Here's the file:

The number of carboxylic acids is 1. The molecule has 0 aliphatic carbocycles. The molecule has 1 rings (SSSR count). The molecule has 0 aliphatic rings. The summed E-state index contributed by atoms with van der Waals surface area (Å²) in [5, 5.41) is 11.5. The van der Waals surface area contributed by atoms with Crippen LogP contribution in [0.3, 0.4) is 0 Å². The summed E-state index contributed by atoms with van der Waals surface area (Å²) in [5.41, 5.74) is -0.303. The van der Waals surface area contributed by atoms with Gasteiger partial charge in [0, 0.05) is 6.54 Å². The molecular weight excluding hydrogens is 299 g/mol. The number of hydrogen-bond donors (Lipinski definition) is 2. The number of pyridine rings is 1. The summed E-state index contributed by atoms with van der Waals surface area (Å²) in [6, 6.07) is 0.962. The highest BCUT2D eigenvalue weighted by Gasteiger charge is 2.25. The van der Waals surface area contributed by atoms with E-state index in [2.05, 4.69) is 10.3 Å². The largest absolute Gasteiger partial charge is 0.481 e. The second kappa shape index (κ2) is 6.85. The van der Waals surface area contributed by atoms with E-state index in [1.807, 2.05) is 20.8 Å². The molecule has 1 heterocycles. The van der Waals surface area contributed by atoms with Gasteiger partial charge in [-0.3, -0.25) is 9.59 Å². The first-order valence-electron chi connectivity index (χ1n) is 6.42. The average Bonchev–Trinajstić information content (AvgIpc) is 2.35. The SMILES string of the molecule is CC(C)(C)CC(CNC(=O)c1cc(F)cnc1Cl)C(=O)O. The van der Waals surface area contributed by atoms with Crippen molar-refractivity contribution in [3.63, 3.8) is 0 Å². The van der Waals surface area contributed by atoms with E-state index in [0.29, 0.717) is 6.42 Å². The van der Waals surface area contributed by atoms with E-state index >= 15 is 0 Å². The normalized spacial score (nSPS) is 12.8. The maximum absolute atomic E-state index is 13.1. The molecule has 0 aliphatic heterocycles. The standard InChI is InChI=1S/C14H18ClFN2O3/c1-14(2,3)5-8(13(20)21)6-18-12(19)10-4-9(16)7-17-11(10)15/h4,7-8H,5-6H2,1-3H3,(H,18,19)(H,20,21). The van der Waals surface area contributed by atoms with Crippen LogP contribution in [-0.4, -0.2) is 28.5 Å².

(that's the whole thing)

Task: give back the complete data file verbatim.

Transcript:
The number of carboxylic acids is 1. The molecule has 0 aliphatic carbocycles. The molecule has 1 rings (SSSR count). The molecule has 0 aliphatic rings. The summed E-state index contributed by atoms with van der Waals surface area (Å²) in [5, 5.41) is 11.5. The van der Waals surface area contributed by atoms with Crippen LogP contribution in [0.3, 0.4) is 0 Å². The summed E-state index contributed by atoms with van der Waals surface area (Å²) in [5.41, 5.74) is -0.303. The van der Waals surface area contributed by atoms with Gasteiger partial charge in [0, 0.05) is 6.54 Å². The molecular weight excluding hydrogens is 299 g/mol. The number of hydrogen-bond donors (Lipinski definition) is 2. The number of pyridine rings is 1. The summed E-state index contributed by atoms with van der Waals surface area (Å²) in [6, 6.07) is 0.962. The highest BCUT2D eigenvalue weighted by Gasteiger charge is 2.25. The van der Waals surface area contributed by atoms with E-state index in [2.05, 4.69) is 10.3 Å². The largest absolute Gasteiger partial charge is 0.481 e. The second kappa shape index (κ2) is 6.85. The van der Waals surface area contributed by atoms with E-state index in [1.807, 2.05) is 20.8 Å². The molecule has 1 heterocycles. The van der Waals surface area contributed by atoms with Gasteiger partial charge in [-0.3, -0.25) is 9.59 Å². The first-order valence-electron chi connectivity index (χ1n) is 6.42. The average Bonchev–Trinajstić information content (AvgIpc) is 2.35. The SMILES string of the molecule is CC(C)(C)CC(CNC(=O)c1cc(F)cnc1Cl)C(=O)O. The van der Waals surface area contributed by atoms with Crippen molar-refractivity contribution in [3.63, 3.8) is 0 Å². The van der Waals surface area contributed by atoms with E-state index in [0.29, 0.717) is 6.42 Å². The van der Waals surface area contributed by atoms with E-state index >= 15 is 0 Å². The normalized spacial score (nSPS) is 12.8. The maximum absolute atomic E-state index is 13.1. The molecule has 0 aliphatic heterocycles. The standard InChI is InChI=1S/C14H18ClFN2O3/c1-14(2,3)5-8(13(20)21)6-18-12(19)10-4-9(16)7-17-11(10)15/h4,7-8H,5-6H2,1-3H3,(H,18,19)(H,20,21). The van der Waals surface area contributed by atoms with Crippen LogP contribution in [-0.4, -0.2) is 28.5 Å².